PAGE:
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lecture 16 membrane transport active transport n.
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Where would you find active transport? PowerPoint Presentation
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Where would you find active transport?

Where would you find active transport?

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Where would you find active transport?

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  1. Lecture 16 Membrane Transport Active transport Where would you find active transport? • interface with the environment…. • maintain cell volume • control internal environment • signaling….Ca++ gradient

  2. Characteristics of a Transporter • Saturability…characterized by KM and Vmax • Stereospecificity..or specificity unrelared to biophysical characteristics • Higher rate than expected from oil/water partition coef.

  3. GLUT = sugar transporters GLUT1-GLUT12

  4. Vmax 1 Km = 1 mM 0.8 Km = 10 mM 0.6 0.4 0.2 0 0 10 20 30 40 50 [s], mM Michaelis-Menten equation for enzyme/transport reactions is very similar to the Langmuir isotherm A “simple explanation” says that the rate of reaction should be proportional to the occupancy of the binding site as long as Vmax is constant.

  5. Bacterial Lac permease (lacY): Lactose-proton co-transporter from Abramson et al. 2003

  6. The Lac permease functional cycle, an example of coupled transport Note: the proton is always taken up first, but is released at last, which ensures strict coupling of transport without H+ leakage from Abramson et al. 2003

  7. energy in gradient: Example: Na+-glucose symport: stoichiometry of 2:1 at equilibrium: Δμglu= -2ΔμNa

  8. Aspartate Transporter: Na+ - dependent transport of aspartate (from Boudker et al., Nature 2007)

  9. apical Na-K ATPase = the primary active transport, generates concentration gradients of Na+ and K+ utilizing ATP Tight junction Na-Glucose co-transporter, utilizes Na+ gradient as a secondary energy source GLUT Glucose diffusion facilitator (no energy consumed, passive transport) H2O basolateral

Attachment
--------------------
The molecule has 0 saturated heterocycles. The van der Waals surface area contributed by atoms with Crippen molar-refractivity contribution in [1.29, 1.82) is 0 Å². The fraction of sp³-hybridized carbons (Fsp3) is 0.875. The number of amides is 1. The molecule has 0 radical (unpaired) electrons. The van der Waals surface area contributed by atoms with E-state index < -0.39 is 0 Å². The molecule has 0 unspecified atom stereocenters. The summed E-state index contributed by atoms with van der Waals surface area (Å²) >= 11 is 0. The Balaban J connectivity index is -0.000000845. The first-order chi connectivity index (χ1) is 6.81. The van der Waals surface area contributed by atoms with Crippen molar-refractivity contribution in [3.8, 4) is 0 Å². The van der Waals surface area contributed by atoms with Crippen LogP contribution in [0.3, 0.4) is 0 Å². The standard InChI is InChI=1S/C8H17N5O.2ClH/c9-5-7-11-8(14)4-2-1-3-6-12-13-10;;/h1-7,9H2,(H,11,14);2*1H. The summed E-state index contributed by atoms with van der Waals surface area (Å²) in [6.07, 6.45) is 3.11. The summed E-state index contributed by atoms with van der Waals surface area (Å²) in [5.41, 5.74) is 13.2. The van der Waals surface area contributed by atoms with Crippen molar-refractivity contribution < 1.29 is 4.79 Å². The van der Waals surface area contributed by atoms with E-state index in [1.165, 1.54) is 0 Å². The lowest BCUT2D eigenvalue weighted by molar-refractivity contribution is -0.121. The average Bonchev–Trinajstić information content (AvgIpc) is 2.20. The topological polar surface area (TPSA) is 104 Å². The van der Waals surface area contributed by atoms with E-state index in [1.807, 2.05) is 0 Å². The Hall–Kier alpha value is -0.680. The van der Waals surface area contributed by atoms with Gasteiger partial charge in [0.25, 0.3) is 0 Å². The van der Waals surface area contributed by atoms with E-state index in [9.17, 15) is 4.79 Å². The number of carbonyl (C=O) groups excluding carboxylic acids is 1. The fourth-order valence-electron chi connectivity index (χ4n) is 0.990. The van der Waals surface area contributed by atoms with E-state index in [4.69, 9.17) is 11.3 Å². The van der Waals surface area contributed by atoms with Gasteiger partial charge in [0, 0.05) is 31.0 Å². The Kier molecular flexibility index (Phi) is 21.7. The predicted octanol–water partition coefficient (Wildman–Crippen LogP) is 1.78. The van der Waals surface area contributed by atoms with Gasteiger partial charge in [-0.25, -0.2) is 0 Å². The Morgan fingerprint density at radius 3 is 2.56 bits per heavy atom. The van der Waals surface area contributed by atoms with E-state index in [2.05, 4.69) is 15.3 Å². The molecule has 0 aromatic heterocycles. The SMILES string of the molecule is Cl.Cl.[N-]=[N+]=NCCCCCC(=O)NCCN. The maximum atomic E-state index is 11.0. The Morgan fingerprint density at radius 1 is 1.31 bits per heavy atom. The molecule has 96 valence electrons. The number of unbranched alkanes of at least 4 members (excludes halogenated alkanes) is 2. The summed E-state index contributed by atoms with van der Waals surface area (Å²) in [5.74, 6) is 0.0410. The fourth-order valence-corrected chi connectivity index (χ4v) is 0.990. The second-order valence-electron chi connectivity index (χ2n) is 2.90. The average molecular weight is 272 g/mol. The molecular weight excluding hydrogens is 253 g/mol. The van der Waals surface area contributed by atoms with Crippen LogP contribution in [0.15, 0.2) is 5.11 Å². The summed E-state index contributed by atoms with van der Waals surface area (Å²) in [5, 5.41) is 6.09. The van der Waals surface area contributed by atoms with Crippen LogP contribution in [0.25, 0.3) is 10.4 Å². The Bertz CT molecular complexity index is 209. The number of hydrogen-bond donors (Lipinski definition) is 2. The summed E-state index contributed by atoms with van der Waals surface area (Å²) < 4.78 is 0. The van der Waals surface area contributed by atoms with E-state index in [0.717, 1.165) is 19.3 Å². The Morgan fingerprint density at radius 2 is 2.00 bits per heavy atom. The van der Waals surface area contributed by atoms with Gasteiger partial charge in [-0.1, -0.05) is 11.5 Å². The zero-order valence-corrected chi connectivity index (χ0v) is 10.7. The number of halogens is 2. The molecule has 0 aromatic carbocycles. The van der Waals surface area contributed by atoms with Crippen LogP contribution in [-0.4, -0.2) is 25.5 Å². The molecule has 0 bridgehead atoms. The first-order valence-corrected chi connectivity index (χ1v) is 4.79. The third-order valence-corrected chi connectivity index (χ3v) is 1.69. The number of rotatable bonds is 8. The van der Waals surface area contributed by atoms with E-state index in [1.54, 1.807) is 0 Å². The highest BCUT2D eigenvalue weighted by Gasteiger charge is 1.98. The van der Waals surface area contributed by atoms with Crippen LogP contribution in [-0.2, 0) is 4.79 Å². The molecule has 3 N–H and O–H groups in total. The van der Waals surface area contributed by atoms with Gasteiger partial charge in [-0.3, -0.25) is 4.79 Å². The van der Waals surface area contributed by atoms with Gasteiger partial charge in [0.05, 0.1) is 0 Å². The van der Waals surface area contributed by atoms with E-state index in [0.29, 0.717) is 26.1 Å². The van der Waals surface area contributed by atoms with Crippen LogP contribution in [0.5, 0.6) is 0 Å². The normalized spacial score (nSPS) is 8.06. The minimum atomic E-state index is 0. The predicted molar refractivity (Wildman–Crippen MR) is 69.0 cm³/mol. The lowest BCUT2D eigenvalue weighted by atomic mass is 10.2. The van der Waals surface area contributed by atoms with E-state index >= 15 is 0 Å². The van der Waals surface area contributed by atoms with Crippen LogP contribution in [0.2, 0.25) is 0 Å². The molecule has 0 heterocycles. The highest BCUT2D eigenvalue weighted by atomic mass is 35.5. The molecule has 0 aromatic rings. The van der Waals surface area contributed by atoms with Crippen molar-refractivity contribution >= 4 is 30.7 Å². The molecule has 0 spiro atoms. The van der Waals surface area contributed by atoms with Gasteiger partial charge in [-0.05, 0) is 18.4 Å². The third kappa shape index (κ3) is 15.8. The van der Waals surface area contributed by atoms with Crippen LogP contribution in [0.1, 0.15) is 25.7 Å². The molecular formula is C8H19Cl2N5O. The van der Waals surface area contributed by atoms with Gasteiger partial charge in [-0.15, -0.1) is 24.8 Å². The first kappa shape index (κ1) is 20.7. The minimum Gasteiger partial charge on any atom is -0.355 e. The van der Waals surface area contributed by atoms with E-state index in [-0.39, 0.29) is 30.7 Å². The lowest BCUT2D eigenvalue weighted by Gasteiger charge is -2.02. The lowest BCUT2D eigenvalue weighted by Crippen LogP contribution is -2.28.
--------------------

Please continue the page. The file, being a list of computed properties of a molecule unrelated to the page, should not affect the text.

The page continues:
10. ATPases that couple splitting of ATP with ion motion across the membrane ATP synthase (works in reverse) pump only protons

  11. During contraction of the striated and cardiac muscle, Ca2+ is released into the cytoplasm, but during the relaxation phase it is actively pumped back into SR. Ca2+ ATPae (SERCA) constitutes >80% of total integral protein in SR.

  12. Muscle Ca2+ pump (SERCA) High-affinity state open inside Low-affinity state open outside

  13. The activity of SERCA, especially in the heart is regulated by Phospholamban, a small (single-pass) transmembrane protein. Phosphorylation of phospholamban by PkA removes its inhibitory action and increases the activity of SERCA by an order of magnitude. The activity of plasma membrane Ca2+ pump (p-class) is regulated by calmodulin, which acts as a sensor of Ca concentration. Elevated Ca2+ binds to calmodulin, which in turn causes allosteric activation of the Ca2+ pump.

  14. Post-Alberts Cycle for the Na+/K+ ATPase

  15. Vacuilar or Lysosomal V-type ATPases work in conjunction with Cl- channels at equilibrium:

  16. BtuCD ATPase pumps vitamin B12 (ABC transporter)

  17. Many ABC transporters work as flppases or pump lipid-soluble substances (MDR) MDR1 flippase